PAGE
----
Mon | Sep 26, 2022

Russians rush for flights out amid partial military reservist call-up

Published:Wednesday | September 21, 2022 | 2:00 PM
Vladimir, a passenger from the Moscow-Belgrade flight operated by Air Serbia, speaks to the media at the airport in Belgrade, Serbia, Wednesday, September 21, 2022. Large numbers of Russians rushed to book one-way tickets out of the country while they still could after Russian President Vladimir Putin announced a partial mobilization of military reservists for the war in Ukraine. (AP Photo/Darko Vojinovic)

BELGRADE, Serbia (AP) — Large numbers of Russians rushed to book one-way tickets out of the country while they still could Wednesday after Russian President Vladimir Putin announced a partial mobilisation of military reservists for the war in Ukraine.

Flights filled up quickly and the prices of tickets for remaining connections sky-rocketed, apparently driven by fears that Russia's borders could soon close or of a broader call-up that might send many Russian men of fighting age to the war's front lines.

Tickets for the Moscow-Belgrade flights operated by Air Serbia, the only European carrier besides Turkish Airlines to maintain flights to Russia despite a European Union flight embargo, sold out for the next several days.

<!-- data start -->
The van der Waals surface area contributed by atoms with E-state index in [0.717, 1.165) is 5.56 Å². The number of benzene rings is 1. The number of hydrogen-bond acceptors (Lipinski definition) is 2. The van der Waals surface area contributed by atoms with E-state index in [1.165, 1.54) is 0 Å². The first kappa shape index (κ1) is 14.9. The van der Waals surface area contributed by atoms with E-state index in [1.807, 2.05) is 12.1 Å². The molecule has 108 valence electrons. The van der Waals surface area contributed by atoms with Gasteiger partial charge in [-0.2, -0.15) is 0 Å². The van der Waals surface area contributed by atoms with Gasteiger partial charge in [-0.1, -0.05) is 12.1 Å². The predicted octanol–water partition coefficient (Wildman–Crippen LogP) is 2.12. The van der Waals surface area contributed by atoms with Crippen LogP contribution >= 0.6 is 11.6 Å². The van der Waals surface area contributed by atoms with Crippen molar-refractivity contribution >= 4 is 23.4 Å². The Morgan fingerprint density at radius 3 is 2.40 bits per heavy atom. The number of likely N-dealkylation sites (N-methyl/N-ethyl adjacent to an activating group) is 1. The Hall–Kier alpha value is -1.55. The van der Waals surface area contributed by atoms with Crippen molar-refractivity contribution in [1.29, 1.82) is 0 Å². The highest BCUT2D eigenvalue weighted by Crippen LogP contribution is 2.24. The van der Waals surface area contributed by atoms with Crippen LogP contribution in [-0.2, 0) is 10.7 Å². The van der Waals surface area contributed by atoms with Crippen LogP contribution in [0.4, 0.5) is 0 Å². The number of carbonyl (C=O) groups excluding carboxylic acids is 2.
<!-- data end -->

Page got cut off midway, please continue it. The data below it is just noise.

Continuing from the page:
The price for flights from Moscow to Istanbul or Dubai increased within minutes before jumping again, reaching as high as 9,200 euros ($9,119) for a one-way economy class fare.

Putin's decree stipulates that the amount of people called to active duty will be determined by the Defence Ministry.

Defence Minister Sergei Shoigu said in a televised interview that 300,000 reservists with relevant combat and service experience initially would be mobilised.

Russia has seen a marked exodus of citizens since Putin ordered his troops to invade Ukraine almost seven months ago.

During the early morning address to the nation in which the president announced the partial mobilisation of reservists, he also issued a veiled nuclear threat to Russia's enemies in the West.

Reports of panic spreading among Russians soon flooded social networks. Anti-war groups said the limited airplane tickets out of Russia reached enormous prices due to high demand and swiftly became unavailable.

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